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    Default Children without MMR jabs should be banned from school

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    2nd November 2010:

    Children who haven't had the MMR jab should be banned from schools, according to a leading doctor.

    Dr Sohail Bhatti, a director of one of the largest health trusts in Britain, said the draconian measure was the only way to ensure higher uptake of the vaccine.

    Since the MMR scare more than 12 years ago the number of children receiving the combined jab for measles, mumps and rubella has fallen by a third in some parts of the country.

    At the same time cases of measles and mumps, which are particularly infectious, have increased ten fold.

    Dr Bhatti, director of public health at East Lancashire Primary Care Trust, said parents had a "responsibility" to ensure their children were immunised.

    He said that many still feared potential side effects, despite the fact that Dr Andrew Wakefield's study which first prompted the scare had since been discredited.

    Dr Bhatti, a GP who has advised several PCTs on public health initiatives, is now trying to negotiate school admission changes with Lancashire County Council to include the jab amongst the criteria.

    He said: 'If you like it's a radical idea, but I feel an appropriate suggestion for East Lancashire is that we change nurseries and schools admission policies so parents realise they have a due diligence responsibility for not infecting their children and their friends' children.






    'I'm not saying vaccination should be obligatory. But at the very least parents should have a duty to inform schools, nurseries and doctors if they have decided not to have it.'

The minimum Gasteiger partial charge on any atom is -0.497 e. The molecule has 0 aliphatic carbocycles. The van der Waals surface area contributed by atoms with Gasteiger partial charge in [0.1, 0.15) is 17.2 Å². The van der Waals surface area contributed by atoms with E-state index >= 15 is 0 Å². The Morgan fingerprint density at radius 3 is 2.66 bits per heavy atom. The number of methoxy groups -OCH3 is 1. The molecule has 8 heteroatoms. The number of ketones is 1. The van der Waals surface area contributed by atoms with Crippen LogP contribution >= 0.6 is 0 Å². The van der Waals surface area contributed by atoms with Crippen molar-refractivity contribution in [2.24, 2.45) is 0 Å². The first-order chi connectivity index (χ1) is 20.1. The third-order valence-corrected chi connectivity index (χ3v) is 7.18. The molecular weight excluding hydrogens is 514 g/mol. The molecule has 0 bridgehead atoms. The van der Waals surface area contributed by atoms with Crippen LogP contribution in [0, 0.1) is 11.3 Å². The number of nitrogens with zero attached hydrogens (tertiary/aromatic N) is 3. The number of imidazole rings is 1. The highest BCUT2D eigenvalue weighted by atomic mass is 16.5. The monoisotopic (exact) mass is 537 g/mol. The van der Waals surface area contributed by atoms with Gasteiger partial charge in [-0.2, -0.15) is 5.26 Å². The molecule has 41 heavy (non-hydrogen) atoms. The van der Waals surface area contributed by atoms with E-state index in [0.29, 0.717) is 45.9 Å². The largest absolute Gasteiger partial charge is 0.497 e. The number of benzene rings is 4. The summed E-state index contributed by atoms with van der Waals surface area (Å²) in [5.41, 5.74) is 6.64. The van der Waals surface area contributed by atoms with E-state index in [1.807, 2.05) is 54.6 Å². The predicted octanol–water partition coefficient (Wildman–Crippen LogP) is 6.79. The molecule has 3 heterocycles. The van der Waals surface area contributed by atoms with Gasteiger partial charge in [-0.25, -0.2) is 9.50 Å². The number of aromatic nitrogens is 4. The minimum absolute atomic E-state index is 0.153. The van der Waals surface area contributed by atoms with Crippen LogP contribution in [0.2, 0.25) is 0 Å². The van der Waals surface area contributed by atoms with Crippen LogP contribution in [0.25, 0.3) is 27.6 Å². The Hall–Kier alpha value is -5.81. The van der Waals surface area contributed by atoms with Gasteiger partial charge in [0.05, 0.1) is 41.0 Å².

Fears over the MMR jab were first raised in 1998 when Dr Wakefield published a study in the highly respected Lancet medical journal claiming it was linked to autism and bowel disorders.

    It led to hundreds of thousands of parents boycotting the vaccine while at the same time there was a surge in cases of measles and mumps which were previously almost non -existent in some parts of the country.

    In 2006 a 13-year-old boy died in the country's first measles fatality for 14 years and another death followed two years later.

    The Lancet retracted the study in 2004 and Dr Wakefield became increasingly ostracised by the medical profession as numerous studies showed there was no link between the jab and autism.

    In May he was finally struck off by the General Medical Council following a extensive three-year hearing and accused of "callously disregarding" vulnerable children.

    The panel were highly critical of his research methods which included giving children a 5 reward if they gave blood samples at his son's birthday party.

    But although his findings have since been disputed, uptake of the MMR jab still remains worryingly low.


    Cases of measles are also rising and there are now around 1,200 a year, ten times the amount in 1997.
    ...being a human...



 

 

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